Before I even start on anything photographic today, this is a great day to be alive. Not only is it the first installment of MNF (Monday Night Football), but it is my own beloved Denver Broncos! Having been a fan since the age of 8, and cried through the first 4 Super Bowls in sadness, and then in exhilaration for the next 2 in happiness, let’s just say GAME ON as the season gets underway with us revving up against the Raiders (yes, I’m a Raider hater like nobody’s business!) tonight at 8pm!
Okay, now having set the stage for tonight, let’s shift back to the photography theme of the day – reducing noise in your images. Let’s start with a little background:
From even the early days of film, photography as a medium has always had noise as a factor. Before digital came of age, this was actually referred to as grain rather than noise, and the speed of the film was directly proportional to the amount of noise that you would get. Higher ASA values meant you could capture images in lower light, but at the expense of grain.
As most major forms of photographic expression have moved to digital, we now are looking at this issue using more current semantics, that being noise rather than grain. Digital noise is introduced as we increase the ISO levels within our digital cameras. This has been a major advantage to digital photography, because you can change the noise/grain tolerance from one frame to the next, whereas with film, you had to choose your tolerance level when you put the film in. If you put in too high a film speed, and you wound up with a lot of noise in images that otherwise did not need it. Alternatively, if you put in too low a speed film, none of your pictures would turn out.
Some of us try to introduce grain/noise for artistic effect, while others try to minimize it to achieve clean smooth color transitions without any granularity. Each of these could merit its own discussion, so today I am going to look at 3 of the ways that you can reduce noise in your photography:
- During capture – if you want to minimize noise, one of the best ways to do that is to ensure you are shootig with the lowest noise tolerance in your camera. This means ensuring that your ISO is set to its lowest possible levels. Most point-and-shoot cameras allow for this type of adjustment these days, as do practically all SLR cameras. As a general rule of thumb, the better the camera, the lower the ISO. Most consumer grade SLR’s will allow you to adjust ISO settings down to 100. As you price into higher quality SLR’s, some can drop this value further to 50 or even 25. At that level, expect to pay about $2000 or more for the SLR body that can accommodate this.
- In your photo editor – There are many options here for reducing noise if your in camera settings did not minimize noise enough for your tastes. Everything from Photoshop Elements, to Lightroom, iPhoto, Corel, and of course Photoshop CS3 have internal controls that allow you to make adjustments to compensate for noise in images. Some methods perform noise reduction better than others and even some programs excel at this better than others, but by and large, variances in the quality of noise reduction will be a function of the cost of the software itself – iPhoto is free, so the noise adjustments will not offer much in the way of malleable controls. Elements, at about $75 is a little better at handling noise, while Lightroom and Photoshop round out the higher end of photo software programs both in their price and in their handling of noise.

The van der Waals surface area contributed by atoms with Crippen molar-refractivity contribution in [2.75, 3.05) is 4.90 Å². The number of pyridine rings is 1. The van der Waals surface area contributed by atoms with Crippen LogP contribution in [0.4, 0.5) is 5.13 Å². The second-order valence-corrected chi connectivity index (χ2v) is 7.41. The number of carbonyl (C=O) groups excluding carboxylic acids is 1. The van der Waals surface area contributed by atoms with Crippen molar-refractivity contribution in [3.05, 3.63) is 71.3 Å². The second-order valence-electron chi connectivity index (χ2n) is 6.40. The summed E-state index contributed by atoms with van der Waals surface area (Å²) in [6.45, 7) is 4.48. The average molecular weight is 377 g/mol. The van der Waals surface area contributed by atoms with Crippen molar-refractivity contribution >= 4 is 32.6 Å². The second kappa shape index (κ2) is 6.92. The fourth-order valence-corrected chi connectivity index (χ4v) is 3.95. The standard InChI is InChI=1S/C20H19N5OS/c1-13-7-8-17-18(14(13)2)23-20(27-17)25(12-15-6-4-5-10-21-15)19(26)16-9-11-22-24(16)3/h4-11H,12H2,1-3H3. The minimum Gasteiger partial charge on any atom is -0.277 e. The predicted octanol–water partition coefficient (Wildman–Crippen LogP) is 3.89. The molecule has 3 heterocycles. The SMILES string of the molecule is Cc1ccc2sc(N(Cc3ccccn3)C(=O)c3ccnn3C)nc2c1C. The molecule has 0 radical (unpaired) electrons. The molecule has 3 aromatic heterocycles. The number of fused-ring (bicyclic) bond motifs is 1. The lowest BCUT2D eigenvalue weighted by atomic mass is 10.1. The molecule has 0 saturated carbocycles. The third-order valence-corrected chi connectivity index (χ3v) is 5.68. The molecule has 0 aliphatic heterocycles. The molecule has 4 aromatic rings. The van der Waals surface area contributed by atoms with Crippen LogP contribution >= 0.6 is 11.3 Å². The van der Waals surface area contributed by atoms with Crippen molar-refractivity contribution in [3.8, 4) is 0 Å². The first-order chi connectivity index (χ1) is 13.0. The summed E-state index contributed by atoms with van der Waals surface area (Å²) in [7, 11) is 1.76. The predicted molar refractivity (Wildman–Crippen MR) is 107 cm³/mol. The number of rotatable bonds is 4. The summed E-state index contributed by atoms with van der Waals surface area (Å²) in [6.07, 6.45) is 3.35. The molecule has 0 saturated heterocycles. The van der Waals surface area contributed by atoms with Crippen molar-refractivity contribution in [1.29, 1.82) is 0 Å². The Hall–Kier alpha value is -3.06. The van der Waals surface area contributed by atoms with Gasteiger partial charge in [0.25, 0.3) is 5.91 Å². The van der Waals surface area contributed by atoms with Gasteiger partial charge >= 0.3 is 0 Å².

- Specific Noise Reduction programs – Because there is such an interest in managing noise, a growing body of software caters specifically to this function, and this function only. Software developers have seen a need for this and specially designed programs are now made to handle just the management of noise in images. Most offer as a part of their programs, a way to incorporate their algorithms into larger photo editing software by means of plugins. Some of the most common and well-known noise editing programs include Noise Ninja, Noiseware, NeatImage, and Dfine.
As you can see, there are many ways to manage noise, including in camera options, within your photo editor, and with free standing noise reduction software. I have found that the best results lie in a combination of all of the above. I try to remember to make necessary adjustments in camera for the type of images I am capturing. From there, as I move into my photo editor, if noise is present but not excessive, I will use the built-in noise reduction measures. For images where the noise levels are high, I use Noise Ninja and have been happy with the results.
But, just like haircuts, there are more opinions out there on what constitutes effective management of noise in photos. So, let’s hear it! What methods do you use to manage noise in your photos? Feedback, thoughts, and discussions are always welcome in the Comments section. Well, I guess that means tomorrow I will probably have to do a tutorial on noise management in images. So, until then, happy shooting and watch those apertures!